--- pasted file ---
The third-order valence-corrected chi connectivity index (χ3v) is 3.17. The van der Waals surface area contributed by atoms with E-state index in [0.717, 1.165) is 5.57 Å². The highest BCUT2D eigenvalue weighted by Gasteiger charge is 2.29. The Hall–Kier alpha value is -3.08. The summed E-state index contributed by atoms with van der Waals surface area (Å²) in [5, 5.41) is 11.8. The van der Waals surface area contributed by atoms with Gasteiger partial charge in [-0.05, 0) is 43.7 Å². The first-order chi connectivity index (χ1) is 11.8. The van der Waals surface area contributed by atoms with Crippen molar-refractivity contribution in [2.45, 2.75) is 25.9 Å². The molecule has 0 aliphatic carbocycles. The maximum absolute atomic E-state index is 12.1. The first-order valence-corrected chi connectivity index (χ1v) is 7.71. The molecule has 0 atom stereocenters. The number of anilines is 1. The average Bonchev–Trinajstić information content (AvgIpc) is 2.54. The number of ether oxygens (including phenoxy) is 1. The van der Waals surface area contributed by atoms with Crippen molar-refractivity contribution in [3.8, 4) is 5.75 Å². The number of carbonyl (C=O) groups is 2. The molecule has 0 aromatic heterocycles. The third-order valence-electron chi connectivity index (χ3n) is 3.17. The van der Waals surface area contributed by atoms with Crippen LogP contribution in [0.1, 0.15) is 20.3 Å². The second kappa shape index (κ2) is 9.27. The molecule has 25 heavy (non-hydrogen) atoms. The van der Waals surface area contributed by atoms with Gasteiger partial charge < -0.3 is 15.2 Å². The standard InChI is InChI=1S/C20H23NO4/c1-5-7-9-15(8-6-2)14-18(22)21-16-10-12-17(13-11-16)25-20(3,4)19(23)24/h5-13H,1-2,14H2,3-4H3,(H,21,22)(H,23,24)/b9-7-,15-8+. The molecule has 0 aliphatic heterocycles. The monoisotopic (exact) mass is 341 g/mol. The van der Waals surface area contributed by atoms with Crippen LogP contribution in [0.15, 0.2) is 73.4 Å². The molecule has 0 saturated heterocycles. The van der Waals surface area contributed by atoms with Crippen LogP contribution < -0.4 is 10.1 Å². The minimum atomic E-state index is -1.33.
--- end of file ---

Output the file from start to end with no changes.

The third-order valence-corrected chi connectivity index (χ3v) is 3.17. The van der Waals surface area contributed by atoms with E-state index in [0.717, 1.165) is 5.57 Å². The highest BCUT2D eigenvalue weighted by Gasteiger charge is 2.29. The Hall–Kier alpha value is -3.08. The summed E-state index contributed by atoms with van der Waals surface area (Å²) in [5, 5.41) is 11.8. The van der Waals surface area contributed by atoms with Gasteiger partial charge in [-0.05, 0) is 43.7 Å². The first-order chi connectivity index (χ1) is 11.8. The van der Waals surface area contributed by atoms with Crippen molar-refractivity contribution in [2.45, 2.75) is 25.9 Å². The molecule has 0 aliphatic carbocycles. The maximum absolute atomic E-state index is 12.1. The first-order valence-corrected chi connectivity index (χ1v) is 7.71. The molecule has 0 atom stereocenters. The number of anilines is 1. The average Bonchev–Trinajstić information content (AvgIpc) is 2.54. The number of ether oxygens (including phenoxy) is 1. The van der Waals surface area contributed by atoms with Crippen molar-refractivity contribution in [3.8, 4) is 5.75 Å². The number of carbonyl (C=O) groups is 2. The molecule has 0 aromatic heterocycles. The third-order valence-electron chi connectivity index (χ3n) is 3.17. The van der Waals surface area contributed by atoms with Crippen LogP contribution in [0.1, 0.15) is 20.3 Å². The second kappa shape index (κ2) is 9.27. The molecule has 25 heavy (non-hydrogen) atoms. The van der Waals surface area contributed by atoms with Gasteiger partial charge < -0.3 is 15.2 Å². The standard InChI is InChI=1S/C20H23NO4/c1-5-7-9-15(8-6-2)14-18(22)21-16-10-12-17(13-11-16)25-20(3,4)19(23)24/h5-13H,1-2,14H2,3-4H3,(H,21,22)(H,23,24)/b9-7-,15-8+. The molecule has 0 aliphatic heterocycles. The monoisotopic (exact) mass is 341 g/mol. The van der Waals surface area contributed by atoms with Crippen LogP contribution in [0.15, 0.2) is 73.4 Å². The molecule has 0 saturated heterocycles. The van der Waals surface area contributed by atoms with Crippen LogP contribution < -0.4 is 10.1 Å². The minimum atomic E-state index is -1.33.